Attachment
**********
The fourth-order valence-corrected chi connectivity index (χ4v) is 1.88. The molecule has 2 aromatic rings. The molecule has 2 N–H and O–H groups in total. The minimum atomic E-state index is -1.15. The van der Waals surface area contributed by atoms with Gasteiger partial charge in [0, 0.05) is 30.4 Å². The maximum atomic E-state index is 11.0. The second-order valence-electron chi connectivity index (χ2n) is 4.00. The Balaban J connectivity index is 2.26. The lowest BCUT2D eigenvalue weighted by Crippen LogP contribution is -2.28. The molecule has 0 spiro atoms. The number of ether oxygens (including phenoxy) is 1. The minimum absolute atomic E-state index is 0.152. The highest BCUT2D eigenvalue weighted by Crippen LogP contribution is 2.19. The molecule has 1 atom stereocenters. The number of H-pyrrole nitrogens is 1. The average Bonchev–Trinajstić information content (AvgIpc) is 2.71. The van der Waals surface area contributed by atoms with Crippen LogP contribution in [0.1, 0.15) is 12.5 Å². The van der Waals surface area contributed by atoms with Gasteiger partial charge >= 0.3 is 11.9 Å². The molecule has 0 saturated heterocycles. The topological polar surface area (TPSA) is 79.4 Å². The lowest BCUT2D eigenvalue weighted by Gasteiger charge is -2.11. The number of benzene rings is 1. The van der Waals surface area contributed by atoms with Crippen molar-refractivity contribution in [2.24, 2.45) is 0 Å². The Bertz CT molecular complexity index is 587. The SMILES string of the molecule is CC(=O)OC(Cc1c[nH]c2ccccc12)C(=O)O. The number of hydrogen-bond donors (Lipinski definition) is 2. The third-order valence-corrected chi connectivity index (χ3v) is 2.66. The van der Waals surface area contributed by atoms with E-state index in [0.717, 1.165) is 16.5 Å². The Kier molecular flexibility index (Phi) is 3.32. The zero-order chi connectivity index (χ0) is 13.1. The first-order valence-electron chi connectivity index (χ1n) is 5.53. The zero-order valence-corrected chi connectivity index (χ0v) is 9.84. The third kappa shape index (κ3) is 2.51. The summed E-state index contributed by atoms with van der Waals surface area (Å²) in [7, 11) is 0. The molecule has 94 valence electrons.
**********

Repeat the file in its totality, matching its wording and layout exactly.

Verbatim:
The fourth-order valence-corrected chi connectivity index (χ4v) is 1.88. The molecule has 2 aromatic rings. The molecule has 2 N–H and O–H groups in total. The minimum atomic E-state index is -1.15. The van der Waals surface area contributed by atoms with Gasteiger partial charge in [0, 0.05) is 30.4 Å². The maximum atomic E-state index is 11.0. The second-order valence-electron chi connectivity index (χ2n) is 4.00. The Balaban J connectivity index is 2.26. The lowest BCUT2D eigenvalue weighted by Crippen LogP contribution is -2.28. The molecule has 0 spiro atoms. The number of ether oxygens (including phenoxy) is 1. The minimum absolute atomic E-state index is 0.152. The highest BCUT2D eigenvalue weighted by Crippen LogP contribution is 2.19. The molecule has 1 atom stereocenters. The number of H-pyrrole nitrogens is 1. The average Bonchev–Trinajstić information content (AvgIpc) is 2.71. The van der Waals surface area contributed by atoms with Crippen LogP contribution in [0.1, 0.15) is 12.5 Å². The van der Waals surface area contributed by atoms with Gasteiger partial charge >= 0.3 is 11.9 Å². The molecule has 0 saturated heterocycles. The topological polar surface area (TPSA) is 79.4 Å². The lowest BCUT2D eigenvalue weighted by Gasteiger charge is -2.11. The number of benzene rings is 1. The van der Waals surface area contributed by atoms with Crippen molar-refractivity contribution in [2.24, 2.45) is 0 Å². The Bertz CT molecular complexity index is 587. The SMILES string of the molecule is CC(=O)OC(Cc1c[nH]c2ccccc12)C(=O)O. The number of hydrogen-bond donors (Lipinski definition) is 2. The third-order valence-corrected chi connectivity index (χ3v) is 2.66. The van der Waals surface area contributed by atoms with E-state index in [0.717, 1.165) is 16.5 Å². The Kier molecular flexibility index (Phi) is 3.32. The zero-order chi connectivity index (χ0) is 13.1. The first-order valence-electron chi connectivity index (χ1n) is 5.53. The zero-order valence-corrected chi connectivity index (χ0v) is 9.84. The third kappa shape index (κ3) is 2.51. The summed E-state index contributed by atoms with van der Waals surface area (Å²) in [7, 11) is 0. The molecule has 94 valence electrons.